Investors to justify business to state

GJ’s Valley Investments and its Denver attorney prepare for June hearing

Edith Woodring watches with grim anticipation as her grandson Jeffrey Nichols calls the FBI hotline number that investors with Valley Investments have been asked to call. The recorded message requested that callers leave their name and phone numbers, but gave scant information about the FBI’s investigation into the company

Valley Investments officials have a June 1 hearing before the Colorado Securities Commission to show why the company should be allowed to continue selling securities in the state.

Valley Investments and principal Philip R. Lochmiller will go to the hearing represented by Cliff Stricklin, the attorney who successfully prosecuted a federal insider-trading case against former Qwest chief Joe Nacchio and now is a partner with the Denver-based law firm of Holland and Hart.

Among the fraud allegations against Lochmiller are that he failed to disclose to potential investors that he was convicted of felonies in 1985 in California for selling unqualified securities, and the securities he offered at Valley were being offered in violation of state law.

Several investors, meanwhile, said they hope Valley is plagued merely by a poor economy from which it eventually can recover.

Stricklin struck a similar note with an e-mailed response Friday to The Daily Sentinel.

“Philip Lochmiller has been part of the Grand Junction community for over 15 years and for nearly that long he has had hundreds of satisfied customers with Valley Investments,” Stricklin wrote.

“These tough economic times we are in are unprecedented since the Great Depression and even the safest investments are difficult to sustain. Even so, Phil is working hard with his attorneys and other officials to come up with thoughtful solutions to resolve this situation and put Valley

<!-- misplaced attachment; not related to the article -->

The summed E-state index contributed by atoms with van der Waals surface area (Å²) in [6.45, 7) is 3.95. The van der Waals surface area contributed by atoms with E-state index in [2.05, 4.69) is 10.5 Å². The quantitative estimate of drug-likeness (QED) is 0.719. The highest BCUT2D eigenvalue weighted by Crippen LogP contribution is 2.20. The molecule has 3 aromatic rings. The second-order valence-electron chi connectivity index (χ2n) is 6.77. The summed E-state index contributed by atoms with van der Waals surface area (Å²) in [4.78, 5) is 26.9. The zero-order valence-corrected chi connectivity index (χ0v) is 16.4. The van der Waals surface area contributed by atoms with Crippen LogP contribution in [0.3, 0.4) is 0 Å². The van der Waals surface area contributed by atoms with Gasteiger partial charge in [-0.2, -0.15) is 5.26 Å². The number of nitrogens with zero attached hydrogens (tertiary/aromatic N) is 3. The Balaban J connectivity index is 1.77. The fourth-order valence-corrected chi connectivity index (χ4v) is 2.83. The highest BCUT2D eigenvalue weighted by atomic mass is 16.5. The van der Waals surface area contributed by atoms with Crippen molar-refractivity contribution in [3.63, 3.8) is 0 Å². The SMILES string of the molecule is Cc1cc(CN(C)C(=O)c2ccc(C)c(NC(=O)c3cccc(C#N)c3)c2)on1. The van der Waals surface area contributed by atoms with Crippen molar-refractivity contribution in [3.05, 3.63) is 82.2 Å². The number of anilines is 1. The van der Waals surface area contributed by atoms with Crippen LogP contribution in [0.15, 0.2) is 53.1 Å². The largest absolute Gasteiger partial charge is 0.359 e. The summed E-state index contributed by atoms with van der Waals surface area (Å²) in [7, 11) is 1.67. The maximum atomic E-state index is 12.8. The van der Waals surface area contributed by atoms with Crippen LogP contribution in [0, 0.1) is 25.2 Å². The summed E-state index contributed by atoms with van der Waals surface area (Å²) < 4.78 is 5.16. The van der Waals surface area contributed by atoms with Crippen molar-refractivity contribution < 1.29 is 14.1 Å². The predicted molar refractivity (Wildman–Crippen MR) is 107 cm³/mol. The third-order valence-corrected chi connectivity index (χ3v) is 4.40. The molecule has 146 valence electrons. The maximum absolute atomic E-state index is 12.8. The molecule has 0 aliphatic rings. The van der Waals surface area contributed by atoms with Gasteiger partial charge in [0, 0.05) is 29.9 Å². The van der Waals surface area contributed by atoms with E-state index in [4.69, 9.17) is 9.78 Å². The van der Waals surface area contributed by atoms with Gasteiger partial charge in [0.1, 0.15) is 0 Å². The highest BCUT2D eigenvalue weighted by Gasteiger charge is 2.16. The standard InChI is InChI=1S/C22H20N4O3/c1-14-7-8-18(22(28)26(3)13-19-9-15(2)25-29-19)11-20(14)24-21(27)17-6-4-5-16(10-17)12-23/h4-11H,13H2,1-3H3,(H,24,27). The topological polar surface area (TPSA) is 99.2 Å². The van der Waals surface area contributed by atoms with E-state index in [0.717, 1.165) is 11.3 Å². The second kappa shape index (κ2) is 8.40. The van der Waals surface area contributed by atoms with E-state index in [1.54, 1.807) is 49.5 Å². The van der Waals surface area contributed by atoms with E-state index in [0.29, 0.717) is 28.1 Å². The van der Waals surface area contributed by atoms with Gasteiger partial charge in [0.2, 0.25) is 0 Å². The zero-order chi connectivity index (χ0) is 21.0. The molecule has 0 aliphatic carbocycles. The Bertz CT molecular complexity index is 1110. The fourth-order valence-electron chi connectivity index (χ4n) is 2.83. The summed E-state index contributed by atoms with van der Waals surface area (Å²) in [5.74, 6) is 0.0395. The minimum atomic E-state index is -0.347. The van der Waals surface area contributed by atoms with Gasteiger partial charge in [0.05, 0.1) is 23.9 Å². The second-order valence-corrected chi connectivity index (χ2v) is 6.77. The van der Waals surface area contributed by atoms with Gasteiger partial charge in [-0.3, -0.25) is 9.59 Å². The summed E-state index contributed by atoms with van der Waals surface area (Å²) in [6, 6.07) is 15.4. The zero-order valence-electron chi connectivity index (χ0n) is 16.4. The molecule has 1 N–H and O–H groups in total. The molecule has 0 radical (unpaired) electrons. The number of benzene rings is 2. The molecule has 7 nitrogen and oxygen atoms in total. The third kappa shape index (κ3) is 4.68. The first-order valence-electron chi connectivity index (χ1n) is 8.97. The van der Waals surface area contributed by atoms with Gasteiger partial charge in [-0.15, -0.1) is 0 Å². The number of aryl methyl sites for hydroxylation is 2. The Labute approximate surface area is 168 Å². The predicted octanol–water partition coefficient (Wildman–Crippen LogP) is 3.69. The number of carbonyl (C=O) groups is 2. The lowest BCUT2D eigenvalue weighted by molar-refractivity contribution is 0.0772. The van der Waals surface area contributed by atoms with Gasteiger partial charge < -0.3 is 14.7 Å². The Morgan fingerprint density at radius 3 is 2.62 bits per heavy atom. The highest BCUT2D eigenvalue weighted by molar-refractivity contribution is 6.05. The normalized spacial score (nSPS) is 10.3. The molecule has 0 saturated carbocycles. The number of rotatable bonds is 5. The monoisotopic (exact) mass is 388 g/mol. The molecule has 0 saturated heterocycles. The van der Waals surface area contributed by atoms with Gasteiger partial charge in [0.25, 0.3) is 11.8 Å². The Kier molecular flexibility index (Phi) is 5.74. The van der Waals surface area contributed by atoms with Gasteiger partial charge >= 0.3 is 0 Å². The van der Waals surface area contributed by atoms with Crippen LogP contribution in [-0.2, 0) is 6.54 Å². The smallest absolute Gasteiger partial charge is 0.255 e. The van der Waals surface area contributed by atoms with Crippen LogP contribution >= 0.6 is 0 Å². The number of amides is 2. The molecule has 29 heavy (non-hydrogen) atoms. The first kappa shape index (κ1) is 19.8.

Investments’ customers first. Grand Junction knows Phil as a community leader, neighbor and friend.  He is facing this challenge head on and will do the right thing.”

Many of those same investors, though said they picked up on some subtle warning signs in recent weeks.

The FBI has set up an investors’ hotline for Valley customers, 303-575-7012, which asks investors to leave a message.

A California investor said Friday afternoon he was unable to get to the hotline after several calls because it was busy.

Officials said the hotline was overwhelmed Friday and asked callers to be patient as investigators deal with the high numbers of callers.

One investor who stood in front of the Valley Investments building, 1445 N. Seventh St., on Friday morning said he had recently picked up on one of the signs of problems. No one was in the Valley

Investments building Friday and there was no response to phone calls there or at Lochmiller’s cell phone, which said his voice-mailbox was full.

The investor said he recently decided to withdraw money from Valley, but was told by Phil Lochmiller Sr. the company didn’t have the cash on hand because it was being used to develop a mobile-home park in La Junta.

Instead of returning the money, the investor said, Lochmiller offered to boost the interest rate on his investment from 14 percent to 16 percent.

Ultimately, the investor said, he agreed and left.

“We never heard from him again,” the investor said of Lochmiller.